But poor Werner Heisenberg. For 30 years following the close of WWII he was criticized for attempting to build an atom bomb for Germany.

Before WWII, German physicists led the world in atomic theory. And many, if not most, of those scientists were Jews. Hitler was asked to stop persecuting the Jews — because they were so important to German science. “They are all communists,” he replied. “That is why I have to persecute them.” The Jewish scientists left — Einstein, Frisch, Peierls and many more. They took up jobs in universities and laboratories in England, Canada and the United States. And as the war began, the big question among them all was — could atomic energy be used to build a bomb?

The key was the “diffusion equation.” Frisch and Peierls, now working for the Allies, miscalculated it — greatly underestimating the difficulty of building a bomb. The Manhattan project was begun based on this error.

German scientists did the calculation, too — but they also got it wrong. However, their miscalculation convinced them not to bother trying to build a bomb. Heisenberg, perhaps the world’s most brilliant mathematician, was no Nazi. He may have realized the calculation was wrong. In Michael Frayn’s play we are also told that he purposely turned the German atomic program towards generating power rather than making a bomb.

As it turned out, of course, the bomb worked. It was not as easy as it first appeared to be. But with the resources of America behind the project, and almost a whole lost tribe of Jewish scientists in Los Alamos, N.M. working around the clock, the problems were overcome. Bohr himself contributed to the effort.

With elegant, nearly divine, irony, Jewish physicists built the bomb that — had the war lasted a bit longer — would have been dropped on Hitler. Instead, it was used to incinerate Japanese women and children.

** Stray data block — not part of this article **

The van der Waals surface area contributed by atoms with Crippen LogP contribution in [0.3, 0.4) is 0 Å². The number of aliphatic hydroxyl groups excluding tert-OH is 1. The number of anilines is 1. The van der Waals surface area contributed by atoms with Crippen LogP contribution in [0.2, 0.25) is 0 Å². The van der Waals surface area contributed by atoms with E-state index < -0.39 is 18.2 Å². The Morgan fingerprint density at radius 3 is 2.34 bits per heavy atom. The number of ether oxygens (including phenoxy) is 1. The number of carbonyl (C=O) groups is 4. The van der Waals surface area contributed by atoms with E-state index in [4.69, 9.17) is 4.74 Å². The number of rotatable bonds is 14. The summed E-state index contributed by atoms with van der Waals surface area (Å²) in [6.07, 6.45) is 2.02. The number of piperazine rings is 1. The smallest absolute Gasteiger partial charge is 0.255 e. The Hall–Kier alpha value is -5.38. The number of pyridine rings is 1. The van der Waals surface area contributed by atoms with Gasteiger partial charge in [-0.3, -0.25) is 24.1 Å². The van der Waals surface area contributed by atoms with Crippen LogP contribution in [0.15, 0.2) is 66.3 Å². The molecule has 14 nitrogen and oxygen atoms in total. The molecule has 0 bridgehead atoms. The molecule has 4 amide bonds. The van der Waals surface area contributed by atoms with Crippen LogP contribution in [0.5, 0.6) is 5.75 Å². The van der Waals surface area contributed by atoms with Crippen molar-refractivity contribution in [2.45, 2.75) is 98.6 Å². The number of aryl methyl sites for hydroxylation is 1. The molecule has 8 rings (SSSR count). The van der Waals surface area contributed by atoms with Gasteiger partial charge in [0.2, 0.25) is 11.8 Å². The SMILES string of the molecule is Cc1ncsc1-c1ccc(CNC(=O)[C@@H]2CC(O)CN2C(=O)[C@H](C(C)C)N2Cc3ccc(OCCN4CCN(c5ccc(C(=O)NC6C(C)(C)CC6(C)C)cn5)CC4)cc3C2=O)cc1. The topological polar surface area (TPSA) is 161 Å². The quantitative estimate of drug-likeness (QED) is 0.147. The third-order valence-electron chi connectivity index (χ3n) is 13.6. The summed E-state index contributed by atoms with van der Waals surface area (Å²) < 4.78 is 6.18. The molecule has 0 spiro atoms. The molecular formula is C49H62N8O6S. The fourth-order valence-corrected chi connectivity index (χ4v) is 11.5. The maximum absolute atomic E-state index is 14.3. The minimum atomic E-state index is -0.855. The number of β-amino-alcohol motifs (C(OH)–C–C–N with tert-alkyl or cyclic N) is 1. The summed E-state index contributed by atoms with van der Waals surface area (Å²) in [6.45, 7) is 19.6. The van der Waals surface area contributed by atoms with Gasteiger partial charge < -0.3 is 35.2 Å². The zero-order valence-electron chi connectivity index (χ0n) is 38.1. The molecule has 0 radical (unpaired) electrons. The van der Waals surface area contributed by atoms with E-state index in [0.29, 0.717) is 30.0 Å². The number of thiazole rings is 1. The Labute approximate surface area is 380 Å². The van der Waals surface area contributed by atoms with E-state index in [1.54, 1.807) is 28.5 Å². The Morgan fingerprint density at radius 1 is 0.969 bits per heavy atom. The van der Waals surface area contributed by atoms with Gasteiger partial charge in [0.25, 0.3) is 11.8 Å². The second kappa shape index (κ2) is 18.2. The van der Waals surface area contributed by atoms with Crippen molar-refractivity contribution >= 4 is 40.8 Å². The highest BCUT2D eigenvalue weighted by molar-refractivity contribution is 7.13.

After the war, Oppenheimer, Einstein and Bohr were heroes. They had created the most powerful weapon of mass destruction ever. And Heisenberg, who had never killed anyone, found many of his former colleagues unwilling to shake his hand. Yet, whose hands were clean?

“In science,” Heisenberg wrote, “you just have to be able to drill in very hard wood and go on thinking beyond the point where thinking begins to hurt.”

This is true in the rest of life, too.

Bill Bonner

London, England May 19, 2000

P.S. I am on my way back to France tonight…and then to Baltimore on Monday. I’ll write.

*** The thrill is gone. The Dow rose 7 points yesterday. The Nasdaq fell 106 points.

*** Investors seemed to be abandoning the big cap tech stocks — against which I warned you weeks ago – in favor of utilities and financials.

*** Cisco was hot a few weeks ago. Investors were happy to buy it at $81. Now you can pick up a share for $56. Microsoft, too, has been discounted — from $119 a few months ago to $66 yesterday. And AOL traded hands at $95 earlier this year. It is now at $55.

*** The market hasn’t crashed. But it has changed. Fear hasn’t moved in and taken over. But it has visited once or twice. Investors are more cautious than they were in March. That caution could, of course, disappear in a summer rally. We’ll have to wait and see.

*** The “WSJ” reports that there are 380 IPOs waiting for an opportunity to go public. But times have changed. IPOs are no longer guaranteed to go up. Investors have gotten much more selective.

*** Another “WSJ” report says that lenders are giving away PCs to encourage borrowers. Could it be that even consumers are getting just a teensy bit worried too? Now they have to be bribed to go further into debt. These free PCs must be among the most expensive pieces of junk a family can acquire. In the “WSJ” example, a sub-prime borrower will make payments on a $40,000 mortgage until 2015 — at which time, she will have paid $79,560 and still owe a lump sum of $34,971.